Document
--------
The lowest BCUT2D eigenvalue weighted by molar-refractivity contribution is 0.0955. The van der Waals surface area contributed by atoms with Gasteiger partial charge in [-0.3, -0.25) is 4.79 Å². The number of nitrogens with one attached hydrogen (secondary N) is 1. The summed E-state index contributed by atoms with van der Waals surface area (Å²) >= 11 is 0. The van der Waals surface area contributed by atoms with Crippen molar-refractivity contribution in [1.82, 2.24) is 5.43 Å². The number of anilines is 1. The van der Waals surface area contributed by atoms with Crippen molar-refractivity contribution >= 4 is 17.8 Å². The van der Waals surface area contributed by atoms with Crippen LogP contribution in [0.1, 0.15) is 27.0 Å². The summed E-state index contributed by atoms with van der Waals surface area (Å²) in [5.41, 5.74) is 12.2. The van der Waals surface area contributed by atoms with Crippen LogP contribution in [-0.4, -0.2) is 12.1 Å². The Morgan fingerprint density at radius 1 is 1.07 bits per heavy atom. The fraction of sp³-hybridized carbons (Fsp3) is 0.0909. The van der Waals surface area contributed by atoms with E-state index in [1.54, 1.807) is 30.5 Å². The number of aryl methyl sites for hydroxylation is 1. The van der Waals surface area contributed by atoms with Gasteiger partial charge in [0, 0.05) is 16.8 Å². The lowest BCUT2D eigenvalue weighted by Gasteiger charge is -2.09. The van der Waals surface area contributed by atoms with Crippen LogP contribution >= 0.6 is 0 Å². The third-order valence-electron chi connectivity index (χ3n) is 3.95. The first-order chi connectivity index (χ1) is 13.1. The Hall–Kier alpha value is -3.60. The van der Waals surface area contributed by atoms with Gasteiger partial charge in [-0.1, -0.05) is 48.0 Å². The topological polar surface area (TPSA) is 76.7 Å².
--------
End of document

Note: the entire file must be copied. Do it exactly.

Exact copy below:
The lowest BCUT2D eigenvalue weighted by molar-refractivity contribution is 0.0955. The van der Waals surface area contributed by atoms with Gasteiger partial charge in [-0.3, -0.25) is 4.79 Å². The number of nitrogens with one attached hydrogen (secondary N) is 1. The summed E-state index contributed by atoms with van der Waals surface area (Å²) >= 11 is 0. The van der Waals surface area contributed by atoms with Crippen molar-refractivity contribution in [1.82, 2.24) is 5.43 Å². The number of anilines is 1. The van der Waals surface area contributed by atoms with Crippen molar-refractivity contribution >= 4 is 17.8 Å². The van der Waals surface area contributed by atoms with Crippen LogP contribution in [0.1, 0.15) is 27.0 Å². The summed E-state index contributed by atoms with van der Waals surface area (Å²) in [5.41, 5.74) is 12.2. The van der Waals surface area contributed by atoms with Crippen LogP contribution in [-0.4, -0.2) is 12.1 Å². The Morgan fingerprint density at radius 1 is 1.07 bits per heavy atom. The fraction of sp³-hybridized carbons (Fsp3) is 0.0909. The van der Waals surface area contributed by atoms with E-state index in [1.54, 1.807) is 30.5 Å². The number of aryl methyl sites for hydroxylation is 1. The van der Waals surface area contributed by atoms with Gasteiger partial charge in [0, 0.05) is 16.8 Å². The lowest BCUT2D eigenvalue weighted by Gasteiger charge is -2.09. The van der Waals surface area contributed by atoms with Crippen LogP contribution >= 0.6 is 0 Å². The third-order valence-electron chi connectivity index (χ3n) is 3.95. The first-order chi connectivity index (χ1) is 13.1. The Hall–Kier alpha value is -3.60. The van der Waals surface area contributed by atoms with Gasteiger partial charge in [-0.1, -0.05) is 48.0 Å². The topological polar surface area (TPSA) is 76.7 Å².